Watch Out Broncos: The Broncos will have to venture south of the border for the first time in a month, and Manly will be well rested after a week off. It’s remarkable what Manly’s young halves combination has been able to achieve this year with very little experience. This was exemplified when up against the Cowboys just two weeks ago. After the odd early wobble Daly Cherry-Evans and Kieran Foran really turned it on after halftime. The pair combined for three try assists, a line-break assist and a line-break just in that second 40 minutes, with Cherry-Evans kicking for a massive 537 metres for the game.
Danger Sign: It’s not just his creative play that poses a threat – Cherry-Evans exhibits phenomenal support play for a halfback. It’s earned him six tries this season – three of those against the Broncos – to go with his 16 try assists. The last time these sides met, in Round 26, Cherry-Evans followed a runaway Michael Oldfield down the touchline to receive the ball back on the inside to score. And in Round 12 he was there to receive a truly freakish Brett Stewart catch and pass off a Foran banana kick to score one of the team tries of the year.
Sea Eagles Plays To Watch: When Cherry-Evans isn’t busy setting up tries with clever kicks his terrier-like support play means opponents can’t take their eyes off him for a second. The above are just two of countless examples this season where Cherry-Evans has refused to give up on the play, and even when it doesn’t lead directly to points often it can mean his side regaining or retaining possession. Whether it’s backing up a line-break, chasing through on a Foran kick or being ready for an offload Cherry Evans has proved he has multiple string to his bow. And speaking of support players, Manly have one of the game’s true elites in Brett Stewart. His club-high 13 tries, in just 18 appearances, have frequently come on the back of his quality support play. He crossed twice in Manly’s last outing against the Cowboys and both of those were a direct result of supporting a short ball or offload in broken play close to the line.
Anthony Watmough v Sam Thaiday: Two dynamic ball runners and prolific metre-eaters (Watmough 117 metres per game, Thaiday 109), both bruising defenders, both Origin and Australia representatives, both capable of playing big minutes and each of them crucial to the fortunes of their respective sides – the Watmough v Thaiday match-up will be vital in deciding the outcome of this match. Watmough will be raring to go after a week off and Thaiday even more so after his two-week layoff. But a warning: these two men are also the second-most penalised players at their respective clubs – so don’t expect either of them to leave anything in the tank.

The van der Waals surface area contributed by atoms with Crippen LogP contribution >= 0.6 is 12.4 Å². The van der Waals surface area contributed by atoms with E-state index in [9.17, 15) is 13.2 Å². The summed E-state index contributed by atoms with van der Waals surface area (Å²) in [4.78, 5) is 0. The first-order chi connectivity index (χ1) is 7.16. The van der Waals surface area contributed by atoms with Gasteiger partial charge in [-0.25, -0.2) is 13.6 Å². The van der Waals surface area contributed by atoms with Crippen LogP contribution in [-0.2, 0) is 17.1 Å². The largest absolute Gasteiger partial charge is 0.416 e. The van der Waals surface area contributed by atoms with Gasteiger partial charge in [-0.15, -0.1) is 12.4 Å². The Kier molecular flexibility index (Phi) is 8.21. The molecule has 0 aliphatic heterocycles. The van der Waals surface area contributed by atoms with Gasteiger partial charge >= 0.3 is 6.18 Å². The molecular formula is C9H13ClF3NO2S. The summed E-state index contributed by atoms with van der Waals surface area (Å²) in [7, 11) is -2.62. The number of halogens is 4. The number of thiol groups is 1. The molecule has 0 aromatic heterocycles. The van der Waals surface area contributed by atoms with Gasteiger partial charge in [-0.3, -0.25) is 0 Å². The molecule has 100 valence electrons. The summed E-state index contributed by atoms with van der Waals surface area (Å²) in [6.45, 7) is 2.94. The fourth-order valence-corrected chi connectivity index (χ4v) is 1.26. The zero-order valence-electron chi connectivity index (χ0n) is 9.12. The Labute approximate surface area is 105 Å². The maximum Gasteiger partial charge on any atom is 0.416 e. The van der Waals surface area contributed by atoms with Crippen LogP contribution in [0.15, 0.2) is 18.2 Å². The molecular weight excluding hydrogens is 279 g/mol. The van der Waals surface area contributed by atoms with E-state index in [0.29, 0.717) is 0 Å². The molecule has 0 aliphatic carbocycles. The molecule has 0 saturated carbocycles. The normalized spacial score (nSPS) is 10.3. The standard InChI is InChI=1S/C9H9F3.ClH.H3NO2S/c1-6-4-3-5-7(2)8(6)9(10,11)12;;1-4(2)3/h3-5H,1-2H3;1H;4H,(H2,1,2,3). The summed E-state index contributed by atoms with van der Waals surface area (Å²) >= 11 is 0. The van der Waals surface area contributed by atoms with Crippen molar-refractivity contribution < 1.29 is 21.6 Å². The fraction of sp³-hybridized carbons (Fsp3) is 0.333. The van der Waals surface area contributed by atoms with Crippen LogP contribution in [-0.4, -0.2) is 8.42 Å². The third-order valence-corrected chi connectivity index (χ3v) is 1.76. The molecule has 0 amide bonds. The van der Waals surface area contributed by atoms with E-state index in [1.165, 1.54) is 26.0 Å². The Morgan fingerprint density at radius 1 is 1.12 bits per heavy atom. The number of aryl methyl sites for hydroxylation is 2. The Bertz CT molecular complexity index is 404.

The History: Played 33; Broncos 17, Sea Eagles 15, drawn 1. It’s one apiece this year but the Sea Eagles have won five of the past seven. These clubs have met three times at the Sydney Football Stadium with the Broncos winning on all three occasions. The last of those was also the last time these two met in a finals series – all the way back in the 1994 qualifying final, when the Broncos prevailed 16-4 to end Manly’s season.
Last Time They Met: It’s important to point out that Manly were severely under-strength (no Brett or Glenn Stewart or Kieran Foran in particular) in their recent Round 26 meeting with the Broncos when they went down 18-10, but they still fought valiantly and pushed the Broncos all the way. It was even more impressive given they were on the wrong end of a 9-4 penalty count and conceded 1561 running metres while only running for 1224 metres themselves, and they also missed nine more tackles. It proved costly given the sides had identical completion rates and there was little difference in the errors, offloads and line-breaks.
Conclusion: Wayne Bennett recently said ‘no Lockyer means no Brisbane’ and with due respect to Brisbane it’s hard to argue with him, such is the influence of the champion playmaker. With Lockyer missing the Broncos will do it tough making it to the grand final. And the question must also be asked: did the Broncos already play their grand final last week in that titanic golden-point win over the Dragons?
Emotion will take the Broncos a long way but Manly will start deserved favourites.
Match Officials: Referees – Shayne Hayne & Jared Maxwell; Sideline Officials – Steve Carrall & Ricky MacFarlane; Video Refs – Russell Smith & Steve Clark.
Televised: Channel 9 – Live from 7.30pm; Fox Sports – Delayed 10pm.